When designing new kitchens, Nancy Surby of minimalist studio, Nako Design finds that homeowners have 'decluttered and functional' at the top of their lists. For Nancy, it's important to define exactly what you see as clutter as this varies per person. To tackle this issue, go for highly used items that are both ornamental and functional.
'The decor items used in our Wolfhangenhaus minimalist kitchen (above) tend to double as the functional elements of the kitchen. Being mindful of your selections is the key. From the soap dispenser for the kitchen sink, to a dish or salt and pepper dispensers, we recommend getting creative with your arrangements of cooktop utensils.'
'Your kitchen is a utility space and called to work at short notice,' adds Luke Moloney of Luke Moloney Architecture. 'Make sure the things that you reach for daily are as beautiful as you can manage - it's a simple way of bringing small moments of joy to each day.'
4. Move decor upwards
Think about where your eye sits in the kitchen, and consider moving the decor upwards to a floating shelf. I love the floating shelf look as it affords you so much more space for decor, all the while keeping your kitchen countertops clear for kitchen chopping and food prep.
'Embrace open shelving in the kitchen and introduce a couple into your design,' advises Nancy. 'They provide a beautiful opportunity to get everything off the counter and up to eye level. Have fun mixing and matching personal collectibles, the everyday use cookbooks, and feel free to swap things out according to the seasons. These are a sure way to infuse your personality into your own space.'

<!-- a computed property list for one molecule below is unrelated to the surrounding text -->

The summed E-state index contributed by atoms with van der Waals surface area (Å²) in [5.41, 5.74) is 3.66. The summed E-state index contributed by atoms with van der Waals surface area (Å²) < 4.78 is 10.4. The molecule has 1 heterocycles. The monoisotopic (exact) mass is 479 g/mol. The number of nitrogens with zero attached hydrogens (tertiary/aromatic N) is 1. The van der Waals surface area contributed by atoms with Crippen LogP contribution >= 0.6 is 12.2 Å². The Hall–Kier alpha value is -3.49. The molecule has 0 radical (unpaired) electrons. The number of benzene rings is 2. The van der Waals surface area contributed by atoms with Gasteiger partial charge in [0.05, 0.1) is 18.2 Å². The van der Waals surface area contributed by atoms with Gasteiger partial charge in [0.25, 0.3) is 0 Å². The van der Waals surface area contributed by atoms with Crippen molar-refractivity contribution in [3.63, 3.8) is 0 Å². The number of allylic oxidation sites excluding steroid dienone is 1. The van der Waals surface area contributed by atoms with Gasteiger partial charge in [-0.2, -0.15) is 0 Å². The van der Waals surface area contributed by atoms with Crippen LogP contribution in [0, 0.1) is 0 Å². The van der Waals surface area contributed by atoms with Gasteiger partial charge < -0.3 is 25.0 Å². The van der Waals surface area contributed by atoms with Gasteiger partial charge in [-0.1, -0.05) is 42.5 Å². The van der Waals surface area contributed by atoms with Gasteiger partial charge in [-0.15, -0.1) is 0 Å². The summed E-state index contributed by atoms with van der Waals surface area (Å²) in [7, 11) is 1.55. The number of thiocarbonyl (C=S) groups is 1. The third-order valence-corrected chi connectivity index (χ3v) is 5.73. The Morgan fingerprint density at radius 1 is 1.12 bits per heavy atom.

5. Adopt a 'less is more' tactic
To keep things decluttered, rely on only a few items to provide decor, rather than going all out with plenty of decorative pieces. Less is more, according to Priya Mitrovic of Studio Pinteriors, who enlists the help of the color wheel in the kitchen. 'I try to select a few objects that play off the kitchen color scheme, for example, a bowl with a white outer shell and white oak inlay that connects to a white faucet and light oak accent cabinets,' says Priya. 'I also always integrate at least one vase with fresh florals for that organic element. Another tip is to group items in pairs as the repetition of an item creates a type of harmony in the decor.'
Sammy similarly advises against too much ornamentation, and erring on the side of caution. 'Please stay away from fake anything,' he says. 'Ornamentation for the sake of it, is artificial and can detract from the design, cheapening it rather than enhancing it.'
'With our Albert Park Kitchen (above) and its vibrantly colored stone, we have chosen to keep styling to a minimum, and let the stone and other materials and forms speak for themselves, rather than have “stuff” sprawled across the countertops.
'By layering handpicked tonal, orchid stems and a Tom Dixon Decanter set that has a variety of heights, creates a balanced and sophisticated vignette that feels authentic to the space.'
3 decorative buys for a clutter-free kitchen
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Oonagh is a content editor at Livingetc.com and an expert at spotting the interior trends that are making waves in the design world. Writing a mix of everything and everything from home tours to news, long-form features to design idea pieces on the website, as well as frequently featured in the monthly print magazine, she's the go-to for design advice in the home. Previously, she worked on a London property title, producing long-read interiors features, style pages and conducting interviews with a range of famous faces from the UK interiors scene, from Kit Kemp to Robert Kime. In doing so, she has developed a keen interest in London's historical architecture and the city's distinct tastemakers paving the way in the world of interiors.